Metascore
63

Generally favorable reviews - based on 33 Critics

Critic score distribution:
  1. Positive: 23 out of 33
  2. Negative: 1 out of 33
  1. Observant and funny and thoughtful too, powered exclusively by vérité footage without a word of narration, Babies is William Blake’s Infant Joy brought to rich cinematic life.
  2. 91
    Babies will capture your eye -- and, probably, your fancy.
  3. It's a lovely bit of blood-pressure-lowering cinema that never betrays its simple conceit.
  4. A celebration of the gloriously mundane.
  5. This documentary on one of the most universal, photographed, analyzed, opined upon and slavered over human experiences manages to astound.
  6. 75
    Sweet, amusing little film.
  7. The contrast in lifestyles is striking, and I suppose one of the themes that Babies is trying to get at is that despite chasm-wide economic and societal differences, infants are really all the same.
  8. The similarity between the children is the most striking part of the movie.
  9. 75
    A mesmerizing and weirdly manipulative experience.
  10. 75
    I don’t think the movie is looking for answers; it isn’t asking any questions. But by its very nature, this is both an experiment in ontology (do babies know they’re babies?) and existentialism (are they thinking about who to be?).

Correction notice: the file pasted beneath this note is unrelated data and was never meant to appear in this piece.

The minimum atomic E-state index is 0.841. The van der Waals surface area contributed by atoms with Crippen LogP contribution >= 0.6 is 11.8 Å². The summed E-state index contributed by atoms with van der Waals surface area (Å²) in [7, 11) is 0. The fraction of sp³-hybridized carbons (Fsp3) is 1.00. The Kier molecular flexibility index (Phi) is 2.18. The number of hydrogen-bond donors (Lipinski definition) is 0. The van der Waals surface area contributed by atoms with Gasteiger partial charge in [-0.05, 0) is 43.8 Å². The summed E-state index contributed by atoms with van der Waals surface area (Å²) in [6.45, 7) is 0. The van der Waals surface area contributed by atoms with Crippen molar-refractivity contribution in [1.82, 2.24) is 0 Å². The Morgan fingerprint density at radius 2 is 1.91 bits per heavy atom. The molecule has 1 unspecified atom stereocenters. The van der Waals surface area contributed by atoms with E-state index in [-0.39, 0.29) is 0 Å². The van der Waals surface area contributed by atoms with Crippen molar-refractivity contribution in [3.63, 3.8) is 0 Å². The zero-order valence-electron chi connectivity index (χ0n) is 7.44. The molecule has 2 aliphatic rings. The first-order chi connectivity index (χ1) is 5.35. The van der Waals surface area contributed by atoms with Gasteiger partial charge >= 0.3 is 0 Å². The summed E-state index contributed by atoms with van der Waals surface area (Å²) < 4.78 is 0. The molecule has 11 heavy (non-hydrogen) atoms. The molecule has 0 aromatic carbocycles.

11. As the movie goes on, these fleshy little beings turn into…well, people. And that's something to see. But Babies, without falsifying its subject, could have used a more soul-stirring sense of showbiz -- that is, a riper display of infantile special effects.
  12. 75
    It's the nicest Mother's Day gift available at the movies this weekend.
  13. As a portrait of children who are wanted and loved, it's intimate and often delightful.
  14. Reviewed by: Linda Holmes
    70
    Of course, there's no need to overthink it: If you just want to watch a baby respond to the arrival of a rooster in his bed with perfect comic timing, Babies is the movie to see.
  15. The result is irresistible and possibly infectious.
  16. 70
    But Babies just might restore your faith in our perplexing, peculiar and stubbornly lovable species.
  17. Reviewed by: Lael Loewenstein
    70
    Babies is refreshing in its methods, impressive in its scope and remarkable in its immediacy. That said, it's also an occasionally frustrating documentary that deprives the viewer of the comforts of exposition and cultural context.
  18. 70
    The filmmakers register their point, but I don’t think it’s entirely parochial to note that, two decades from now, the American and Japanese children will probably have many choices open to them (including living close to the land), while the Mongolian and Namibian children are more likely to be restricted in their choices to the soil that nurtured them.
  19. 65
    The point of Babies, to the extent that it has one beyond allowing us to revel in unstoppable baby cuteness, is to underscore that infants everywhere are more similar than they are different, regardless of what country they’re born and raised in.
  20. But by not "saying" ANYTHING about the lives behind all the lovely, easygoing footage of infants making their way to their first steps and beyond, Babies feels a tad dodgy (and repetitive) by the hour mark.
  21. 63